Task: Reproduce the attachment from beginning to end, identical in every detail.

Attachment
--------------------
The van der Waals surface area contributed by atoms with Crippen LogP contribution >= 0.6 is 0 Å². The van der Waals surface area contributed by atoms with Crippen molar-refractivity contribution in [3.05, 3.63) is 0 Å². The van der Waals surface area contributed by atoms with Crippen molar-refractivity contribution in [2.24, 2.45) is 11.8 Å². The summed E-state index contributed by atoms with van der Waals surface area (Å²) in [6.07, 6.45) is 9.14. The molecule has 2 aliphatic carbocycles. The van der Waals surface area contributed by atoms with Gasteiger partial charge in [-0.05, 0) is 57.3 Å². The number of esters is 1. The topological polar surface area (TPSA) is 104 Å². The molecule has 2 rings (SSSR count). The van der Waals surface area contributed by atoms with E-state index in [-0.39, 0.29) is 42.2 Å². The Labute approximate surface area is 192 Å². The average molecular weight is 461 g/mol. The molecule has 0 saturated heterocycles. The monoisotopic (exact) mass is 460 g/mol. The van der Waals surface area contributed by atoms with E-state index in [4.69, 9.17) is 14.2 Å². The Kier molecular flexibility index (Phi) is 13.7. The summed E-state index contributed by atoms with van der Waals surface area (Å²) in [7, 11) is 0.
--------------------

The van der Waals surface area contributed by atoms with Crippen LogP contribution >= 0.6 is 0 Å². The van der Waals surface area contributed by atoms with Crippen molar-refractivity contribution in [3.05, 3.63) is 0 Å². The van der Waals surface area contributed by atoms with Crippen molar-refractivity contribution in [2.24, 2.45) is 11.8 Å². The summed E-state index contributed by atoms with van der Waals surface area (Å²) in [6.07, 6.45) is 9.14. The molecule has 2 aliphatic carbocycles. The van der Waals surface area contributed by atoms with Gasteiger partial charge in [-0.05, 0) is 57.3 Å². The number of esters is 1. The topological polar surface area (TPSA) is 104 Å². The molecule has 2 rings (SSSR count). The van der Waals surface area contributed by atoms with E-state index in [-0.39, 0.29) is 42.2 Å². The Labute approximate surface area is 192 Å². The average molecular weight is 461 g/mol. The molecule has 0 saturated heterocycles. The monoisotopic (exact) mass is 460 g/mol. The van der Waals surface area contributed by atoms with E-state index in [4.69, 9.17) is 14.2 Å². The Kier molecular flexibility index (Phi) is 13.7. The summed E-state index contributed by atoms with van der Waals surface area (Å²) in [7, 11) is 0.